IV. Defenses: Overriding the Choices of Others | Samantha Bates | September 12, 2015

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IV. Defenses: Overriding the Choices of Others

Original Creator: Jonathan Zittrain Current Version: Samantha Bates Show/Hide

Nearly any defined pattern of wrongdoing is likely to admit exceptions. That’s in part what can make it so difficult to simply stipulate by legal text ahead of time what behavior is allowed and what is not. But we can try. Efforts to taxonomize carve-outs from legal rules or standards can be worked into the prima facie – “at first glance” – case for a wrong. For example, we might start by defining a battery as an “…unconsented touching… .” Exceptions can also be enshrined as affirmative defenses: all the requirements of a prima facie case might be met, but a defense may then be invoked against it. In this configuration, a battery could be a mere “touching,” but a case for damages would be derailed if the defendant can show consent by the plaintiff. Is there any meaningful difference between defining a tort in a way that captures exceptions in the definition itself, compared to a simpler definition accompanied by a set of defenses?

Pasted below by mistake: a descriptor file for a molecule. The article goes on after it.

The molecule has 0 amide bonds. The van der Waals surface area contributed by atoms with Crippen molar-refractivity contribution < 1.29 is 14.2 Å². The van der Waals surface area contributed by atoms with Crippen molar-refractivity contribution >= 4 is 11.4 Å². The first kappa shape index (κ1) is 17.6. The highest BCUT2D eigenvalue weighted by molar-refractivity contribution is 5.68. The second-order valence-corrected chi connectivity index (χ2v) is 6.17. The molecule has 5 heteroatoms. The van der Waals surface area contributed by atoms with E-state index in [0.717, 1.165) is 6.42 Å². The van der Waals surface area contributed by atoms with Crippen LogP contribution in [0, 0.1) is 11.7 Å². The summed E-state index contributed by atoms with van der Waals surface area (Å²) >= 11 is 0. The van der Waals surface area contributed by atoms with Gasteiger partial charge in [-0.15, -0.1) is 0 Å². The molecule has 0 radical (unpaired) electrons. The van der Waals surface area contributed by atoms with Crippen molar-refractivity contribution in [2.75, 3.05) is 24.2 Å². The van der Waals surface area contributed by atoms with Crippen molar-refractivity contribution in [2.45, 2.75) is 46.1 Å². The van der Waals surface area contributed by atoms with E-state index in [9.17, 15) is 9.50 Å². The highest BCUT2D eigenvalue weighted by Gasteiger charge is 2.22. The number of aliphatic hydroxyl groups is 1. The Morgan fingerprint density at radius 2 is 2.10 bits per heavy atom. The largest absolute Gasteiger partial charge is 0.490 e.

Here we look at some of the most common defenses to a range of intentional torts, and their limits. When, for example, should consent of the victim not be enough to eliminate liability for a wrongdoer? What happens when someone hurts someone else in an act of self-defense, but has made a mistake about the intentions of the person acted against? At what point should one’s personal or property rights yield to an emergency in which someone else’s life or property is at stake? This last question also offers us an opportunity to think in a more nuanced way about “plaintiffs” and “defendants” – in many situations the parties are interacting with one another, and each is prepared to claim wrong by the other. A court, then, might find each party as both plaintiff and defendant against the other, and one could imagine a range of actions that ought to be demanded or incented in order to reach a just outcome. Part of the nuance here is to recognize that the law can indeed alternatively “demand” and “incent”: the first, even in civil tort, could be backed up by a threat of jail time or crippling fines; the second, imposed as a carefully calibrated “cost of doing business.” By charging the “right” amount of damages for a harm, is it sensible to then speak of achieving the proper – “efficient,” even – level or amount of such harm in society?